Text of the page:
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Jung's People

by Kay Green

(Elastic Press, £5.00, 143 pages, paperback, published January 2004.)

Review by Lawrence Osborn

This is a quiet, unpretentious first collection of stories by Kay Green. It brings together fifteen of her short stories written over as many years. The nod to Carl Jung in the title, cover blurb and epigraph is rather misleading. (There is cover scanprecious little that is distinctively Jungian in this collection and at least one of the stories seems to owe more to Freud than Jung.) Nevertheless, these stories are awash with symbolism and dreamlike twists to normal reality.

The collection begins well with 'Mokey' -- a tale in which a split personality is knit together again not by psychoanalysis but by witchcraft. As well as being one of the better written stories in the collection, 'Mokey' also does a good job of setting out the recurring themes of this collection.

Three of the stories ('Time to Learn', 'Love Hurts' and 'Internal Combustion') contain clear science fictional elements. However, these always remain incidental to Green's main interests in psychological and gender issues. None of these forays into the fringes of science fiction seemed to work particularly well.

The same might be said of her one attempt to write a traditional fantasy. 'Glorious Peace' is brutal and depressing; its characters are little more than ciphers; and it contains one of the least convincing fictional prophecies I have ever had the misfortune to read.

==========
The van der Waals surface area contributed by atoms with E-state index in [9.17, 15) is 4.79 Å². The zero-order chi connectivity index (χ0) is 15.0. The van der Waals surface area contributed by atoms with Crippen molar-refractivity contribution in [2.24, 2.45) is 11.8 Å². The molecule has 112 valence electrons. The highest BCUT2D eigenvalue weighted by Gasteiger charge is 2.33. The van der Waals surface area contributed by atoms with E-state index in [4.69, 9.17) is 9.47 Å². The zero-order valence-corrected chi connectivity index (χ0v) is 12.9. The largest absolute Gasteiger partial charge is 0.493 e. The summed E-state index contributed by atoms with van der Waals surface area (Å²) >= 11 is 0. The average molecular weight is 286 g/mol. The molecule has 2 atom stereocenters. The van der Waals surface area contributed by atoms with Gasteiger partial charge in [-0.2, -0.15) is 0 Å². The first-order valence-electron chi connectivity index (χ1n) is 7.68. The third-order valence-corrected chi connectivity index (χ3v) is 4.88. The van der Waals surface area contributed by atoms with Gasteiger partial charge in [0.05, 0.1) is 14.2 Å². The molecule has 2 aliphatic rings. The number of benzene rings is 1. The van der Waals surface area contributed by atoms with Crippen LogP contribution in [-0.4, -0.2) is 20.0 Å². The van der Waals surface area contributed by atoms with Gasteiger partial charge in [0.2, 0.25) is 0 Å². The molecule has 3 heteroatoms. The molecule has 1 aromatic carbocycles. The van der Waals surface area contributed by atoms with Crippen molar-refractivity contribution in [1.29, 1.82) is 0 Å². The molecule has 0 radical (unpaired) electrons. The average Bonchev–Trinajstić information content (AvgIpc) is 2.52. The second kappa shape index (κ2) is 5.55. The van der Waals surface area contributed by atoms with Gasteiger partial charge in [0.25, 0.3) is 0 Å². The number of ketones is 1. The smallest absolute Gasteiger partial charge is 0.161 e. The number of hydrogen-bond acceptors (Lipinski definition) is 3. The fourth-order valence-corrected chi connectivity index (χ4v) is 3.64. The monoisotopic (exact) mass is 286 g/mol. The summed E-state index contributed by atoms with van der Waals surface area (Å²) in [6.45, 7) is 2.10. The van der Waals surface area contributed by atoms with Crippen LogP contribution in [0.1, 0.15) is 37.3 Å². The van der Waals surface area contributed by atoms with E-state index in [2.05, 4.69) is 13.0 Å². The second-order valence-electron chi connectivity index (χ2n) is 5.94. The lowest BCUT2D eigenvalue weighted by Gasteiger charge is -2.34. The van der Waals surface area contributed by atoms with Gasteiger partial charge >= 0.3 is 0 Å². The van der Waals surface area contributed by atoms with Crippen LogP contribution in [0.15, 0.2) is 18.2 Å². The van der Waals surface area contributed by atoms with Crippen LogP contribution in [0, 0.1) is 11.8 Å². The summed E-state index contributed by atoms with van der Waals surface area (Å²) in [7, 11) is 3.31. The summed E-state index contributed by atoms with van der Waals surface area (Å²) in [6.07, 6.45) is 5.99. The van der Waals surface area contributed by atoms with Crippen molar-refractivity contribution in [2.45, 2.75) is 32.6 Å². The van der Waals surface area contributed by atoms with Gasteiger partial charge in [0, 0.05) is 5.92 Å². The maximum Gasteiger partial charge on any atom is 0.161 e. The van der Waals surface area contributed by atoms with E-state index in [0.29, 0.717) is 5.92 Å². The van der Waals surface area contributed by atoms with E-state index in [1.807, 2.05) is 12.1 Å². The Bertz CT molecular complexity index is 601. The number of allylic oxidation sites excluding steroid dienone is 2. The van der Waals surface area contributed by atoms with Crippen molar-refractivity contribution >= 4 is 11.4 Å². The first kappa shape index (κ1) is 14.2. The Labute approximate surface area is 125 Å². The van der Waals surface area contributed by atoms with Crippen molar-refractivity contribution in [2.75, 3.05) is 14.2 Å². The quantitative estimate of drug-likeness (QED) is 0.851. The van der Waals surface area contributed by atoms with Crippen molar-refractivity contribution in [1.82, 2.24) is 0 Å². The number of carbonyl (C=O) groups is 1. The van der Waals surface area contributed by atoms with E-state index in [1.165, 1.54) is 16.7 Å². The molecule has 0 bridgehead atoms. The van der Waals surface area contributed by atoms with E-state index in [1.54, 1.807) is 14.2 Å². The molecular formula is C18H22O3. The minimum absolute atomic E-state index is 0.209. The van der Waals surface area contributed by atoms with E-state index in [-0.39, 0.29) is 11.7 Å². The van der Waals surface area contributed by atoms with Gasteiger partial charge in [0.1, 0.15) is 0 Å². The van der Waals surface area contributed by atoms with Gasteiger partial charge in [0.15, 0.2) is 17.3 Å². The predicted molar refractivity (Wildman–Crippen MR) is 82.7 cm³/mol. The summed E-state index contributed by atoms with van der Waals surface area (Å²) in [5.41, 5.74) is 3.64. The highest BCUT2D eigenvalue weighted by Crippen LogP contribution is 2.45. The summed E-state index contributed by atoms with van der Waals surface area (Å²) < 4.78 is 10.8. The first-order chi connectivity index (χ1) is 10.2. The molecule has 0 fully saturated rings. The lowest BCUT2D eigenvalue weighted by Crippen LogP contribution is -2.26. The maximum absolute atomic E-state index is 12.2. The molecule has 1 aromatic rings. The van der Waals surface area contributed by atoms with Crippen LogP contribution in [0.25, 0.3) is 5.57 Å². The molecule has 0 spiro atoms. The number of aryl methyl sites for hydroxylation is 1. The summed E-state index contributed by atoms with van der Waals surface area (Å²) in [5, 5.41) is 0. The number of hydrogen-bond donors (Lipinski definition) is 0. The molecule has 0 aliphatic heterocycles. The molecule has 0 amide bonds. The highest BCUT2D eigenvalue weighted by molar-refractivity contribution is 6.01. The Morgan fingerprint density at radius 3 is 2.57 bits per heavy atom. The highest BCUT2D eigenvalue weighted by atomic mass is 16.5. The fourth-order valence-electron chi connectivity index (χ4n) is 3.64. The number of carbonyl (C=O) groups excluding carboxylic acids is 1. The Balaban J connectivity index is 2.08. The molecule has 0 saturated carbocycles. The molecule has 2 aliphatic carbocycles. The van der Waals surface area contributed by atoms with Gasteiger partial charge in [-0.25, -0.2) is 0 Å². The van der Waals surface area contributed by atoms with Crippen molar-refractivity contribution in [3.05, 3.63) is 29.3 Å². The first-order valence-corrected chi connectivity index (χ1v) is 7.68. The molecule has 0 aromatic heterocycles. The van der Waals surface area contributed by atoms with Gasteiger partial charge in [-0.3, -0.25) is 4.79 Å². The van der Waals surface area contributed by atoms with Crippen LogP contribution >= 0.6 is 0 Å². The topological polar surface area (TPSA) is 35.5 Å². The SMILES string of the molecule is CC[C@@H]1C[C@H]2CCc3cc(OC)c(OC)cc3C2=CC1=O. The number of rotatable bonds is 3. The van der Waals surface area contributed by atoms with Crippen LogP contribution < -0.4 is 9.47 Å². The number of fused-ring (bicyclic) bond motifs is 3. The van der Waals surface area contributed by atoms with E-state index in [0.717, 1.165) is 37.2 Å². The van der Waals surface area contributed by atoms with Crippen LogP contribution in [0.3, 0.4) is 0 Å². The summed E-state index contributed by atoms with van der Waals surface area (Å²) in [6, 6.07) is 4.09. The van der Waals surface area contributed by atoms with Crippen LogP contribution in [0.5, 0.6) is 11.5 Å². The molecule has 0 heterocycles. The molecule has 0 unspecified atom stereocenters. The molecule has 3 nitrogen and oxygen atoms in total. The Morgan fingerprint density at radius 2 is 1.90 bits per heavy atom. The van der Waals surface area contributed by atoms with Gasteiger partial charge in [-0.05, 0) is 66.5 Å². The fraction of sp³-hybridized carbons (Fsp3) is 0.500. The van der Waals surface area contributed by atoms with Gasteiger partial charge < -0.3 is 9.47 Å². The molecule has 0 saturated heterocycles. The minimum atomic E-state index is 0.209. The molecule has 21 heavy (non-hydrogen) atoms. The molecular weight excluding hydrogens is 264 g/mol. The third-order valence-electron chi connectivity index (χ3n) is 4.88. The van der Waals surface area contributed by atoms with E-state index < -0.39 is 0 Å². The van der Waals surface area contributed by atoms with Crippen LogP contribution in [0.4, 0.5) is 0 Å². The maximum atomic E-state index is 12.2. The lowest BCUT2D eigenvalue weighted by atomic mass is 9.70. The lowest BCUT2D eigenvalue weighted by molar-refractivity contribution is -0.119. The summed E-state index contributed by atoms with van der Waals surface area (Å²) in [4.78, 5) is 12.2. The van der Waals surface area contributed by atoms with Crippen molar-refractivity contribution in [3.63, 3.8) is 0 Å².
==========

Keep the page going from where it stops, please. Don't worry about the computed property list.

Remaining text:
The use and abuse of magic is a recurring theme in these stories. In 'Facing the Dark' Green plays with the symbolism of tarot cards and a pact with the devil. What she produces is a dark tale overburdened with symbolism and characters. 'Old Magic in a New Age' is a cautionary tale about the dangers of New Age magic from the perspective of a woman brought up as a traditional wiccan who concludes by thanking the Goddess 'for a last-minute deliverance from New Age serfdom'.

Several of the stories are hard to classify beyond the fact that they all demonstrate Green's ability to offer new perspectives to her readers. For example, 'Good Mother Gosse' begins with a refreshing take on the folk character of Mother Goose and segues into reflections from a pantomime Dame before, sadly, losing itself in obscurity. Another offering of this kind, 'Dispensers', is more of a vignette than a story, expanding on the title as a description of parents as seen from the perspective of an infant. 'The Eye of the Beholder' explores the gaze of the other. The gaze of a lover upon a young woman evokes the passion within her.

In 'Newman's Bible', she offers an alternative reading of the Adam and Eve myth in which they, rather than God, are the creators. Indeed it is Adam who creates God from clay (shades of Feuerbach and Freud rather than Jung). Suddenly in the concluding paragraphs this story is revealed as the work of one A.A. Newman who is attempting to write a new Bible and who appears to be pathologically afraid of vampires (why else the cross, the stake-like pencils and the garlic-oil on the door- and window-frames?).

Religion is also central to 'Challenging Myth'. This time a young prince and an old man meet under a (bo?) tree. No prizes for guessing who they are. When their conversation is over the young man is the tree is the snake is the old man is the earth.

'Butterfly Wings' is at least three stories in one. The butterfly wings of the title are presumably the mythical butterfly wings in an Amazonian rainforest that, according to chaos theory, can cause a hurricane half way around the world. In this case, three slightly changed beginnings lead to three very different fates for Bekir, the protagonist of the story.

The collection concludes with 'Circaidy Gregory', a green morality tale. While the story itself is quite well told, I'm afraid the moral limps badly, namely, that our response to the economic forces driving the environmental crisis should be one of 'knowledgeable disregard'.

Kay Green has some good ideas and, overall, she writes well. Unfortunately, too much of the time she allows her fascination with symbolism and complex structures to overwhelm character and storytelling.

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